DISCLAIMER: The income and expenses here are 100% related to Where Shadows Slumber. Costs related to running a business (paying an accountant, office supplies) are not included in this post!
2016: The Early Days
If you’ve been following us for a while, you’ve heard us talk endlessly about how we started our development with a demo / vertical slice version of the game. Because that didn’t launch until late 2016, this year was mostly spent in heads-down development mode. And since Jack and I were working together on the game for free (well, for future revenue share) there were no salary-related expenses either.
In fact, there were so few expenses in 2016, I can just list them in a sentence: we paid for an IndieCade submission, bought a standing display banner, entered into the PAX East Indie Showcase, bought the Where Shadows Slumber domain name, and started an Apple developer license, for a grand total of $402.15 for the year.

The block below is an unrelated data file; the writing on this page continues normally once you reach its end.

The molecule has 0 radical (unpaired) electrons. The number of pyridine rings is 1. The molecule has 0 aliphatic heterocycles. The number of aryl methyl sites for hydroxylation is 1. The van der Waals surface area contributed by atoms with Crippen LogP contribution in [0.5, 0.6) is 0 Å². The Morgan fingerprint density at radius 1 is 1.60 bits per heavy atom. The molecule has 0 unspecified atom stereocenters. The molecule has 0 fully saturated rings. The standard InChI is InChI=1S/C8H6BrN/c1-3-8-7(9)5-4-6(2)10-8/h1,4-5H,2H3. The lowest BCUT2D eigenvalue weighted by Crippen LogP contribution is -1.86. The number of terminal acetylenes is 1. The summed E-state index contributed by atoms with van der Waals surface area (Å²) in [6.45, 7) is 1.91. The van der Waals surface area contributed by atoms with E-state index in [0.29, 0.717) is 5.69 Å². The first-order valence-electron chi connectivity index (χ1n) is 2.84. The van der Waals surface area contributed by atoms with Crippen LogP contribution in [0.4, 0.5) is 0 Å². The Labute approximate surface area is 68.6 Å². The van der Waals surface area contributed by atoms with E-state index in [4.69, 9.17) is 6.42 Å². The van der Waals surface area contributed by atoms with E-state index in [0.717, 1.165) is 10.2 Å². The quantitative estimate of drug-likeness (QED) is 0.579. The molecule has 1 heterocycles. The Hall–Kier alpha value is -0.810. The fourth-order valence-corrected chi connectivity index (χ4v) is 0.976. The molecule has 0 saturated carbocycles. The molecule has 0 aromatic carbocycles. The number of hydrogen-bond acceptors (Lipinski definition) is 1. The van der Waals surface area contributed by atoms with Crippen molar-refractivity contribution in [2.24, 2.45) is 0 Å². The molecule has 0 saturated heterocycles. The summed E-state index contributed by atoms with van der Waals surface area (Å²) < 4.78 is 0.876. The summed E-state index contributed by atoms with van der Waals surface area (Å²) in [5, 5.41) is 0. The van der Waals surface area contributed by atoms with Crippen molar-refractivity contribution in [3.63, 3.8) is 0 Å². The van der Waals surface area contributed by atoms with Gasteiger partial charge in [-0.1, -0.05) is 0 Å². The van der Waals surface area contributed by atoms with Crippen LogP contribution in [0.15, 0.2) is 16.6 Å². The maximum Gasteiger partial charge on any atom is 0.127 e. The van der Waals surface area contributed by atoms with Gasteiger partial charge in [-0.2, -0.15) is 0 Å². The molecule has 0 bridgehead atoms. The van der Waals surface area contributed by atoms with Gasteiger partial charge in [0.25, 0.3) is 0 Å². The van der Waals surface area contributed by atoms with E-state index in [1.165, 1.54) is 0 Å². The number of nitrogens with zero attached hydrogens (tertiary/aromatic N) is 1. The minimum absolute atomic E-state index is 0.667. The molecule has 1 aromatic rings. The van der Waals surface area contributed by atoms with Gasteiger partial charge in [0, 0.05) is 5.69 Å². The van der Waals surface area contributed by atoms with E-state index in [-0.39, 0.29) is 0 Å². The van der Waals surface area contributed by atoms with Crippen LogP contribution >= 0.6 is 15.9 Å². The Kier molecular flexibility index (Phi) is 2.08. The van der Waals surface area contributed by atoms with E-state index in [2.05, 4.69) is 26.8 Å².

2016 Expenses: $ 402.15
2016 Income: $ 0.00
With nothing to sell, and no ads in our (unexpectedly popular) free Demo, we didn’t pull in any money during 2016. That’s fine though, because we weren’t expecting to make anything that year! Things get exciting in 2017, though…
2017: Hitting The Road
This was the year we started to really spend money on the game’s development, as well as pre-marketing. We spent a few thousand dollars, so it’s worth going category-by-category to discuss where we allocated money. The largest categories by far were Contract Labor and Travel Expenses, as you can see below:
Our Advertising budget was mostly spent on physical stuff we hand out at shows, like drop cards and Where Shadows Slumber buttons. The reason Contract Labor cost us so much is because Alba and Noah came in during the end of this year to make the game’s audio (worth it!), but we also paid our friend Zak Moy to make the logo and got our Demo professionally translated into multiple languages.